Regional Reviews: San Francisco/North Bay
Like Chekov's gun ("One must never place a loaded rifle on the stage if it isn't going to go off." he wrote), Broadway's most notable lighting fixture figures prominently early in the first act, and then makes good on its promise of a reappearance.
But the show is more than its chandelier, and if intensely wrought melodrama is your thing, you're going to love the new touring production which recently started its run at SHN's Orpheum Theatre. If you've seen the show before and are a fan, you owe it to yourself to experience the sumptuous new staging Cameron Mackintosh and his team have created, which more boldly contrasts the underground lair of the Phantom with the flashy, theatrical onstage world of the Paris Opera.
There aren't many shows that fit perfectly into the commodious confines of the Orpheum, but this is definitely one of them. Like the theater it inhabits, the scale of this production is massive at every level. Even the costumes, with enormous tiered skirts and bold patterns simultaneously clashing and complementing, are practically architectural in their ambition.
They almost have to be, given the monumental mass of the staging, which features giant rotating curved walls and gilded proscenium and opera boxes and brobdingnagian statuary and a gorgeous snow effectand seemingly 20 other different scenes, all realized with an intent to thrill and dazzle.
And then you've got Andrew Lloyd Webber's mountain of a score (with lyrics by Charles Hart), featuring some of his most challenging music. The vocal range, the modulations, the complex harmoniesit all matches with the melodramatic story and operatic milieu, but it also places tremendous demands on the performers. Fortunately, the producers of this revival have found a cast that is more than equal to the task.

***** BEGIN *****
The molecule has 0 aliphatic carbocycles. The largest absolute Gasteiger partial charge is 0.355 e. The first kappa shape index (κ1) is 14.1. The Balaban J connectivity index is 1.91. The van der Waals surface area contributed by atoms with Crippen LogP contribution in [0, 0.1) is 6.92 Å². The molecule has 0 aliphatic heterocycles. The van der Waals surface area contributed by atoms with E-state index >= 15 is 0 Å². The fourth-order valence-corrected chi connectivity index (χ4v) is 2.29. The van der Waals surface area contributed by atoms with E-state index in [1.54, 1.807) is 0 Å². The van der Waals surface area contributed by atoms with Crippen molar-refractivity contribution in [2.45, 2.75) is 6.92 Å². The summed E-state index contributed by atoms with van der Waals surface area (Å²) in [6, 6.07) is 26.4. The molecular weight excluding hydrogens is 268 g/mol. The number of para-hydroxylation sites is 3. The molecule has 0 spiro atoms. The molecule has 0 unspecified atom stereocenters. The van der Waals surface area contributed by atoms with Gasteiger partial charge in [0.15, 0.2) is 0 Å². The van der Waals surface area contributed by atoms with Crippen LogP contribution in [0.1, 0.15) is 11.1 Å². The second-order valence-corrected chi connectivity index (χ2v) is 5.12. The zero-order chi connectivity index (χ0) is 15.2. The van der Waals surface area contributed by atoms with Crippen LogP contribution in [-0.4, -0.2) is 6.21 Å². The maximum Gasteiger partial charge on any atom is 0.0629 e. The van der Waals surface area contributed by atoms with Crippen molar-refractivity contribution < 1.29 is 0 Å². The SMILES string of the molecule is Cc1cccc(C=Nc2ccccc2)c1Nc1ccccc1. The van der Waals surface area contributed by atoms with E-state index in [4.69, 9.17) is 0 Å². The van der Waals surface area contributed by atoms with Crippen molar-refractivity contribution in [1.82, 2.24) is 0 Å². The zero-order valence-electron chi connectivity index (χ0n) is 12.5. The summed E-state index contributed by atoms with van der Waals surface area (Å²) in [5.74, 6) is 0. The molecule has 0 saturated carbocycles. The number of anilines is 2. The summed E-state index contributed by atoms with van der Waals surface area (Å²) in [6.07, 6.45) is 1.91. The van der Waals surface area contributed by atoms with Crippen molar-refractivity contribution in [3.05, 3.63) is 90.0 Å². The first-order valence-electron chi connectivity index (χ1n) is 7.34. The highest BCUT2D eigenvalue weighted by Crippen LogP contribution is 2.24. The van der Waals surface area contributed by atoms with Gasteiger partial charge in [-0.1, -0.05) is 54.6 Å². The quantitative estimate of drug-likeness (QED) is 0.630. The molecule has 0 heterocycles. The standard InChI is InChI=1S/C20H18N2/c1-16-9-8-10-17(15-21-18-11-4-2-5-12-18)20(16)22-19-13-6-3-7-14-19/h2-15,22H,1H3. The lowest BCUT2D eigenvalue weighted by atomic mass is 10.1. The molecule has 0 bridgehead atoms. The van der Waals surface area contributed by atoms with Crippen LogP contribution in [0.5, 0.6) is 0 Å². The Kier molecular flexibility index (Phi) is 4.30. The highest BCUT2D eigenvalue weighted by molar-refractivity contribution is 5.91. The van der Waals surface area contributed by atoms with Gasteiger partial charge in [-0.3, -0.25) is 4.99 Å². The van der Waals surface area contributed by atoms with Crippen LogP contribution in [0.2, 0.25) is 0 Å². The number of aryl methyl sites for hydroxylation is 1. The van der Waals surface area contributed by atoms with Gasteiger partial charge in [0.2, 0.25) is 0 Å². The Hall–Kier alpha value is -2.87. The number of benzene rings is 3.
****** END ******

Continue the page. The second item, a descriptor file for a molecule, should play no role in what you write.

Every man who steps up to play the Phantom will ultimately be compared to Michael Crawford, who originated the role in London, won the Olivier, then reprised the role on Broadway and took home the Tony. Those are big shoes to fill, but Quentin Oliver Lee acquits himself nicely. His baritone register is gorgeously resonantwhen he hits his bottom notes you feel the vibrations deep in your bones. In full voice, his pitch is rock solid, but in some of the breathier, higher register moments he loses some of the gravitas that is so important to the role.
As Christine Daaé, Eva Tavares has a clear, bright soprano with a youthful freshness that feels just right for the role. Christine is an ingénue, working to find her place in the world of opera, and Tavares embodies her naiveté perfectly.
The rest of the cast do a lovely job supporting the leads. Kristine Dale Sanders brings a fitting imperiousness to the role of Madame Giry, the dance mistress/choreographer, who serves as a sort of go-between for the Phantom and the rest of the world. David Benoit, playing Monsieur Firmin adds a much-needed comicbut never clownishtouch to the story.
The Phantom of the Opera has long been one of the most over-the-top opulent, dazzling, astonishing theatricals ever to hit Broadwayand this road version is no downsized reproduction, but a massive, marvelous restaging of a much-beloved classic of musical theatre.
The Phantom of the Opera plays through September 30, 2018, at SHN's Orpheum Theatre, 1192 Market Street, San Francisco CA. Tickets range from $81-$256, and are available by calling the box office at 888-746-1799 or by visiting SHNSF.com.